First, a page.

“Our arts curator is Dana Buzzee,” Cormack says, “and she curates through a very feminist, queer lens—so she’s done a wonderful job of bringing in her community, showcasing a lot of artists that are queer, that are non-binary, that are trans—and putting the spotlight on them.”

What Muir hopes Femme Wave has become over the years is a way for young women and non-binary artists to find the role models and mentors she struggled to connect with as a young teenage girl attending all-ages shows back in the days before Femme Wave existed.

Sammus on stage at the Femme Wave Fun House
2017 headliner Sammus performs at the Femme Wave Fun House | Photo: Jarrett Edmund

“I never saw any women onstage,” Muir says. “I saw women in the crowd, for sure, I tried to make friends with them but I had a hard time busting into the community at that time.

“At that age, if I had seen women in bands, it might have happened for me sooner–so if the work we do can provide somebody like me at 15 a spark to maybe do that, then that’s great.”

Cormack, who grew up in small-town Ontario before attending university in St. Catherines and then relocating to Calgary about a decade ago, says the all-ages component of Femme Wave matters. They’ve done a number of all ages shows at various venues, one of last year’s being at McHugh House.

“Every year, I go to Girls Rock Camp, and the last two years I’ve gone, I’ve taught them about Femme Wave,” she says. “I teach them about how to start their own rock festival. I teach them like—you can just do this. Here’s how. Go and do it. Like I did. You’ll figure it out—and hopefully I can give them some tools and get them a little further ahead than I was at the same age.”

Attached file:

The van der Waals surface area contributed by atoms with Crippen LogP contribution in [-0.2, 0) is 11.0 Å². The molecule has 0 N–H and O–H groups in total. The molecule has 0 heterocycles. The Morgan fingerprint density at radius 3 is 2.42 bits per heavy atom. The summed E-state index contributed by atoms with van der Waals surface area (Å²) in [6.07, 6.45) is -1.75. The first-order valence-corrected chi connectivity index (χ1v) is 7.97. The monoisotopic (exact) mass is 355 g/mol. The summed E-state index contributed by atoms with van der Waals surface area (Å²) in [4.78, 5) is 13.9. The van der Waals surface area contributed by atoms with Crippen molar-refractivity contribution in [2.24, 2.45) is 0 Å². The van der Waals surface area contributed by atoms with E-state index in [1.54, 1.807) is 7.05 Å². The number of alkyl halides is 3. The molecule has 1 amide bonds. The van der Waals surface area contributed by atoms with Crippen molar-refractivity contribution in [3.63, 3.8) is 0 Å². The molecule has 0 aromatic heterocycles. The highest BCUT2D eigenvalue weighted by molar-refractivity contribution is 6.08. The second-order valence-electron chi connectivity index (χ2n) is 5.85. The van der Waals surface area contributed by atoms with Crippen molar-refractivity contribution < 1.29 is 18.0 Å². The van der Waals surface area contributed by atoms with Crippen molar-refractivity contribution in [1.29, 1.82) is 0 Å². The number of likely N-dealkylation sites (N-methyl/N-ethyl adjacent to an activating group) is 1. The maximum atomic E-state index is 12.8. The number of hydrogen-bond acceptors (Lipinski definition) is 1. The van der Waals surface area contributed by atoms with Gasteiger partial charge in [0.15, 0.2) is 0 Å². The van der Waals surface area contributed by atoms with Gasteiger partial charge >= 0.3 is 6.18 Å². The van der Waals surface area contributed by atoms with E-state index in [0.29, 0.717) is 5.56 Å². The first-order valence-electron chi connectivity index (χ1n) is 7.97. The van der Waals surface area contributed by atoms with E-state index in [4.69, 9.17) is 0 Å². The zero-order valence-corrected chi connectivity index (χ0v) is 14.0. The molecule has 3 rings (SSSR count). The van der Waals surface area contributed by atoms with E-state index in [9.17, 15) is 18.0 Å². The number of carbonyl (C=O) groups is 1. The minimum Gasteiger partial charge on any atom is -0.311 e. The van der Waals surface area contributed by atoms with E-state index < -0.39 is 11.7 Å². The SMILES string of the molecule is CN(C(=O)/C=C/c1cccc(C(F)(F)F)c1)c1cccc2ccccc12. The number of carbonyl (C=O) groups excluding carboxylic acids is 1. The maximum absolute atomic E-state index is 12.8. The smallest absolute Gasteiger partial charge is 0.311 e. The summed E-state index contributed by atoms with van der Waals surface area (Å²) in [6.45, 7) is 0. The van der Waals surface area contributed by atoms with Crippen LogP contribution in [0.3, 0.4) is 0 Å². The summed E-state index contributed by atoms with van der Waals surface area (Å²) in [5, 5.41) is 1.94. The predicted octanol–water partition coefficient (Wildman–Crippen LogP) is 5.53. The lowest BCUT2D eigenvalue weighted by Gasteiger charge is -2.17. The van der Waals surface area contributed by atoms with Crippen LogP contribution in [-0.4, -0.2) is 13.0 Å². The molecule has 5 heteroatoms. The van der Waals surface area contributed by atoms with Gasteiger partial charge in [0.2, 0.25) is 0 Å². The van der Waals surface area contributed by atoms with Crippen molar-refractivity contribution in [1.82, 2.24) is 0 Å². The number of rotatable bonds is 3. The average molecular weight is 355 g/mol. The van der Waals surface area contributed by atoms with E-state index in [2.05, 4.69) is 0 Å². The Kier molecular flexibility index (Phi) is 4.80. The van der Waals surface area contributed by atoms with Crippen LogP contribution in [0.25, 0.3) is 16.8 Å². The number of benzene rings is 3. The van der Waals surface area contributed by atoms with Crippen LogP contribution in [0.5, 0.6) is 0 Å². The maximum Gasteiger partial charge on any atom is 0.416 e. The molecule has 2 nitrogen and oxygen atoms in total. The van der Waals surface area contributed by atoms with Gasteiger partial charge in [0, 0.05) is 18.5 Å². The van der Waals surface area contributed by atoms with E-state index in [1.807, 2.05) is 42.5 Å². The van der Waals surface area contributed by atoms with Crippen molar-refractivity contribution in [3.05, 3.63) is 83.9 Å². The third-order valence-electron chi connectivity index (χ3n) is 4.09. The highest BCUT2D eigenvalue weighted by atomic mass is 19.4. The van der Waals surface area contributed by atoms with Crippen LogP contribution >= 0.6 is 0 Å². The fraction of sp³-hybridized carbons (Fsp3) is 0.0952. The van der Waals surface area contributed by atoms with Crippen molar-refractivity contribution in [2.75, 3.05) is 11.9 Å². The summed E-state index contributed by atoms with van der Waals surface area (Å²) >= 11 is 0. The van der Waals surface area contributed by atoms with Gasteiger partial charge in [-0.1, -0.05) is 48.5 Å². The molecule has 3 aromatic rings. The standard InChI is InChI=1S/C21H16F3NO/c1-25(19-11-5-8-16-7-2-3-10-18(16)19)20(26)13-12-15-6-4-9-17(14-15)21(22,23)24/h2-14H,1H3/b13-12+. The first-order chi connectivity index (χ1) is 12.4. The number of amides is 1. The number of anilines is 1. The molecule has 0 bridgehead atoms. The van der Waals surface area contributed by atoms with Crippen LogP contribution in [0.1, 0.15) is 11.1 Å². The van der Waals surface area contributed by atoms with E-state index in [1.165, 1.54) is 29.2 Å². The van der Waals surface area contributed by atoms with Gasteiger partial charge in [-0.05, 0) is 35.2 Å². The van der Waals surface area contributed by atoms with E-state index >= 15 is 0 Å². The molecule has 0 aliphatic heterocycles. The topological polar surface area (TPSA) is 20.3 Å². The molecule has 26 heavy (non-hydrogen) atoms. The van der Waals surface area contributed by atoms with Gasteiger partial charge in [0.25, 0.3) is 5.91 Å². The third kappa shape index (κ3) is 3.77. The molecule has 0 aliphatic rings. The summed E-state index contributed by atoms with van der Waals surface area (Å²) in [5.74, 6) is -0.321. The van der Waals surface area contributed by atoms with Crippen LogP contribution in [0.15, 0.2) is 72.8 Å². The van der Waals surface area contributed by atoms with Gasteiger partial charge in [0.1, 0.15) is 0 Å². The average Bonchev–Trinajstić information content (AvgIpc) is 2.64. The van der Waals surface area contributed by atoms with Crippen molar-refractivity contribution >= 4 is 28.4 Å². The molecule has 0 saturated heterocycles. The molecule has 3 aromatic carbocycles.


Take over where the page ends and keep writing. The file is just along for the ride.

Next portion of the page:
Muir—who also hosts a radio show on CKUA—agrees.

“I learned so much from women who did this 10 years before I did,” she says. “They imparted so much wisdom and helped us grow and got Femme Wave to where it is now. The duty now is to do that for the kids who are 10 years younger than we are, so that one day they can take over and run with it—and they’re so much smarter than I am.

“These kids coming up now, it’s so impressive how in tune they are, how smart they are and how progressive their ideas are–once they’re in a place where they take the torch over, and take this thing over, changes will happen even faster,” she adds. “It’s really important for us to connect, and mentor, younger people so they have that support system that been so helpful for us.”

And if there was ever a question of whether it’s worth all the effort—rather than say, relocating with the band to Vancouver, or Toronto—neither seems in much of a hurry to break down gates in a different area code.

“I love it here,” says Muir, who mostly grew up in Calgary. “I’ve seen it grow and shift, especially in the last few years—and there’s always such a strong sense of community, and I think there’s good and bad to that.

“We have such a strong community that it’s difficult to break it out into something it hasn’t been before—but I think there are a lot of people who are working who want to break it out into the open.”

Cormack adds that there’s something to be said for a city the size of Calgary.

“It’s kind of in the middle,” she says. “It’s not a huge city. I just volunteered at a couple places and the next thing you know you’re in.

“Everyone’s got this real entrepreneurial spirit here, where everyone wants to start something. Everyone’s volunteering at something, and so I think, it’s a perfect city to start something like Femme Wave.

“So many people want to be involved with it,” she adds. “So many people want to see it succeed.”